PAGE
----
Bean (2011) highlights the importance of encouraging revision for improving writing and critical thinking skills. He suggests faculty focus on strategies to help students understand the process of writing. As such, I embarked on a project to improve students’ writing through revision to determine which revision strategy is most effective. In a graduate course, I assigned four written concept papers, with identical assignment instructions and rubrics, but varying concepts. After completing the first paper, students were given the opportunity to rewrite it. Prior to writing the second paper, students were invited to send me a rough draft for feedback. For the third paper, students were required to bring a draft to class for peer review. Finally, none of these revision options were afforded for the fourth paper. After final course grades were submitted, I reviewed student consent forms and then compared scores across papers. While the average score was the highest on the assignment they were allowed to rewrite, t-tests revealed no significant differences in average scores across the written assignments.

I also asked students their perceptions of each revision strategy. Overall, students found rewrites and rough drafts to be useful for improving their writing skills. However, their comments clarified their focus was less on improving their writing skills, and more on getting feedback from the individual who would be grading their paper. Also, they did not value peer review. Most students did not feel feedback provided by peers was detailed or specific enough to be useful.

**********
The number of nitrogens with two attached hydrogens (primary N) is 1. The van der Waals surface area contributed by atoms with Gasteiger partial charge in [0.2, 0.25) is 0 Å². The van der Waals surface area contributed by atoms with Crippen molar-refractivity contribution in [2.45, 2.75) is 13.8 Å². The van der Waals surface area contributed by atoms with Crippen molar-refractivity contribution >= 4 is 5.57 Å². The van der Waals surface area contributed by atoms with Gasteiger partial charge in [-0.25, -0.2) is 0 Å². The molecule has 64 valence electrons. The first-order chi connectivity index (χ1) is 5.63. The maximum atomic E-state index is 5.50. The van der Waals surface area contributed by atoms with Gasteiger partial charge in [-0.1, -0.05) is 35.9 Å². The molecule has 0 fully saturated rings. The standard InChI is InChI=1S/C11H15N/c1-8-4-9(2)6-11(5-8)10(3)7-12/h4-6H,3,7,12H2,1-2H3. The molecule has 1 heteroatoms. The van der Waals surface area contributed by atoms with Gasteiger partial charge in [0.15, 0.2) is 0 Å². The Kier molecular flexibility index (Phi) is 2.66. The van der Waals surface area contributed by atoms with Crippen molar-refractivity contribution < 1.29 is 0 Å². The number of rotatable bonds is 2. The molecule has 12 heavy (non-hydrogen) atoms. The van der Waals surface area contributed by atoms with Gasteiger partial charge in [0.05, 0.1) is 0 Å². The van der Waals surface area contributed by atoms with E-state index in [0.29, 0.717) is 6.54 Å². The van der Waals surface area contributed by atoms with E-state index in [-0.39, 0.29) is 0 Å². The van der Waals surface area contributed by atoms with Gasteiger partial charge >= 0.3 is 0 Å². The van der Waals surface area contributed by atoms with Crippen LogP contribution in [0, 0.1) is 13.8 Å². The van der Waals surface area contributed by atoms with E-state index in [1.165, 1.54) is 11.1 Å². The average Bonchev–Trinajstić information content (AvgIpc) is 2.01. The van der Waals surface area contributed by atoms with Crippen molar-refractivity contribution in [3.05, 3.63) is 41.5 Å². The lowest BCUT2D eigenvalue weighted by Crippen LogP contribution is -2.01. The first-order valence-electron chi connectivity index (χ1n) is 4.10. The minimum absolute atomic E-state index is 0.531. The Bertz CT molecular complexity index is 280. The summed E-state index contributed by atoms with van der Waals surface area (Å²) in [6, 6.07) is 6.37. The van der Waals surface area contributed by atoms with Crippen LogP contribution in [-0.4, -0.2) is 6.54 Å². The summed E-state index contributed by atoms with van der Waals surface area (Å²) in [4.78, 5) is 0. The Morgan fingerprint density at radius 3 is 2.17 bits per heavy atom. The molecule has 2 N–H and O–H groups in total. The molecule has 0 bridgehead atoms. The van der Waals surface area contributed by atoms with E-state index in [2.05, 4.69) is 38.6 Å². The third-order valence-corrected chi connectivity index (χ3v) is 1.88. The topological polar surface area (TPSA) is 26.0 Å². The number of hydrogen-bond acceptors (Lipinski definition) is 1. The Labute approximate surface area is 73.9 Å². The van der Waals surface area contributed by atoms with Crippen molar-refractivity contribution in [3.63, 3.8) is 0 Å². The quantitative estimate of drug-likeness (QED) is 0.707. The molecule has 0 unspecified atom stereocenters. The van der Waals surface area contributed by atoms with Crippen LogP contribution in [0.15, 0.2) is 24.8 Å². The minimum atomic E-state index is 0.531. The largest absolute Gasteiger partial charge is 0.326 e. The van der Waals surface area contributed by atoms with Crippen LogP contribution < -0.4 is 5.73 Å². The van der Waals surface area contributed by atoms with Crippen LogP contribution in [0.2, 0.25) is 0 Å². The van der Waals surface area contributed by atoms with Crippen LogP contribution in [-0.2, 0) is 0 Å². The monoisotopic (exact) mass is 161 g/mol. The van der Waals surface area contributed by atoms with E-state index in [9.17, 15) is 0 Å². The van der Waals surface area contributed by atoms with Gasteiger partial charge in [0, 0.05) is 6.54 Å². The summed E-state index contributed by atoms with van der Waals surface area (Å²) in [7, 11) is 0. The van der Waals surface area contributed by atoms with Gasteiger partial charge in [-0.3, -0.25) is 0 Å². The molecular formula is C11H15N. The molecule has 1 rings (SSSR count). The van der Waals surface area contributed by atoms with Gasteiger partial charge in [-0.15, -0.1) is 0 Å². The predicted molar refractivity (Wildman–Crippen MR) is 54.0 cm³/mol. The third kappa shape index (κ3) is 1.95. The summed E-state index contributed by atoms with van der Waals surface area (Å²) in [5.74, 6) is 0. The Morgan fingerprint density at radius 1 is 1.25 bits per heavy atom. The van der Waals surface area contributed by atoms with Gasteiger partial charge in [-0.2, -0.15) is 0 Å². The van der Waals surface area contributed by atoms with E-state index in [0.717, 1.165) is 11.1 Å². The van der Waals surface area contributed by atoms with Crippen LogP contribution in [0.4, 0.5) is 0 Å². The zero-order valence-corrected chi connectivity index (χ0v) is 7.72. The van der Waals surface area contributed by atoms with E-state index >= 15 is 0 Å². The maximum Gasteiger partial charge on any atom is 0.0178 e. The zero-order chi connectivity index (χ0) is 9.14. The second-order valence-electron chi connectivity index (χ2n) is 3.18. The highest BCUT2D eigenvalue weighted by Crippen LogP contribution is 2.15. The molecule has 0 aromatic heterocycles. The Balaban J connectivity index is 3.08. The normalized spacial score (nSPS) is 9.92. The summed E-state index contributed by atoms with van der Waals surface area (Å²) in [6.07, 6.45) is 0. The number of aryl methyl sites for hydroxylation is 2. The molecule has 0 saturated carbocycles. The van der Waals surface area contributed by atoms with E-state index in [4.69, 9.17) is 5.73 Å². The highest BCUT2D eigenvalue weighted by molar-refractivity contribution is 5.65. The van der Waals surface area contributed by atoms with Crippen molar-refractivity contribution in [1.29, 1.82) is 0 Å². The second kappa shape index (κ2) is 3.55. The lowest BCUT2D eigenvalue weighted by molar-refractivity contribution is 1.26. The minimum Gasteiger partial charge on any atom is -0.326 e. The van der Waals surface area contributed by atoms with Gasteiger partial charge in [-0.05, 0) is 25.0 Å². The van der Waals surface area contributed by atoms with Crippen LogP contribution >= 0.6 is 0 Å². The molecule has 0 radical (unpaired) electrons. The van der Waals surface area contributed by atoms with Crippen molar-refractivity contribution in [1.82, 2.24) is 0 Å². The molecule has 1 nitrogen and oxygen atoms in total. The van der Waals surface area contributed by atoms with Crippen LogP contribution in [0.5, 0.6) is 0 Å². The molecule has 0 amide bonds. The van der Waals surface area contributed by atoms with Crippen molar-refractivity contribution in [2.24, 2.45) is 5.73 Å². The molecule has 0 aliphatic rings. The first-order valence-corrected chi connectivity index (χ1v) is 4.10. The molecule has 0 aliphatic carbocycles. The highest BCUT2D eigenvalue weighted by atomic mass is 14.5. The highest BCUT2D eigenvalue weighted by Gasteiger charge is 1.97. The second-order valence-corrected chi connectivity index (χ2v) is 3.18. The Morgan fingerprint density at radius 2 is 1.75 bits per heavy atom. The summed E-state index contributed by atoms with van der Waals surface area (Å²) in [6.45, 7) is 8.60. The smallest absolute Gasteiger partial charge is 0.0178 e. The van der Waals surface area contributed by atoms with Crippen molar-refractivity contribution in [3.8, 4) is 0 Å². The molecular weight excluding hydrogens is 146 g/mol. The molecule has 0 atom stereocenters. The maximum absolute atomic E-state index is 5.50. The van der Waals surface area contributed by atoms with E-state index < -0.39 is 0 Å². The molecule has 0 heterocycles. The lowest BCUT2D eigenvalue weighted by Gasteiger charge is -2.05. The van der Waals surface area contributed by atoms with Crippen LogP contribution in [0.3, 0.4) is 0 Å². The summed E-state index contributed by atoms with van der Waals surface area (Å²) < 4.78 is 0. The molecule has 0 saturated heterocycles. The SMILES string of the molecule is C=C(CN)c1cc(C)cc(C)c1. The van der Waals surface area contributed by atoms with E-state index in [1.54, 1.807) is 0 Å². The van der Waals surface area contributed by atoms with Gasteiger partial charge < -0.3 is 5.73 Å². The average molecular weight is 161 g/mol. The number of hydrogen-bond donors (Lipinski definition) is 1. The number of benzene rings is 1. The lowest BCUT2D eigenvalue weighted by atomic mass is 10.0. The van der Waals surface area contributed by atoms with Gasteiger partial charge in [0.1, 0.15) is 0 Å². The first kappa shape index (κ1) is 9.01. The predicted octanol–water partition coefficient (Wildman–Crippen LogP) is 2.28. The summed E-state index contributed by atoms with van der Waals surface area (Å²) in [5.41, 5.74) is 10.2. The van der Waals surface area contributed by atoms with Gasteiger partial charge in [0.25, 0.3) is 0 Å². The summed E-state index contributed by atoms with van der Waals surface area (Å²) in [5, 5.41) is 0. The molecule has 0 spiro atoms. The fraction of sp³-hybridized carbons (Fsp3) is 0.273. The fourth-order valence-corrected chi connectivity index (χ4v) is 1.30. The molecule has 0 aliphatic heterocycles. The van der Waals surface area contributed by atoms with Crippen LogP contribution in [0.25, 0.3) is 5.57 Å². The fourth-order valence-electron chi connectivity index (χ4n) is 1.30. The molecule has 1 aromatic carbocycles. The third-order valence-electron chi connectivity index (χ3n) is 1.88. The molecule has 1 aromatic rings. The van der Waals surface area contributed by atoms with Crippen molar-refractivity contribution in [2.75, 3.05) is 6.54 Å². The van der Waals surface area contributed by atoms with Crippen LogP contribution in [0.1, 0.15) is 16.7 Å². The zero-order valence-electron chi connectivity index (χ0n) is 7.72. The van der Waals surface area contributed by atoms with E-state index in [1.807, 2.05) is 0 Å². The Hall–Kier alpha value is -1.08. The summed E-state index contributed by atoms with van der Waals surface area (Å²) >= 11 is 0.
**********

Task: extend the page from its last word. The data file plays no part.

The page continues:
After reflecting on the results, my own experience teaching the course, and what I observed using the revision strategies, I plan to make systematic changes to my course to help students improve their writing through revision. Below are my suggestions for faculty who wish to encourage revision in their classes.

  1. Teach students to be effective peer reviewers. Being able to provide useful and critical feedback is an essential skill for students in their academic and professional careers. However, students need to be taught how to provide good feedback. First, I intend to spend class time discussing effective and targeted feedback strategies. Then, I plan to provide students with peer feedback forms to use. Finally, I will review the feedback they provide to peers, so I can provide advice to improve their peer review skills.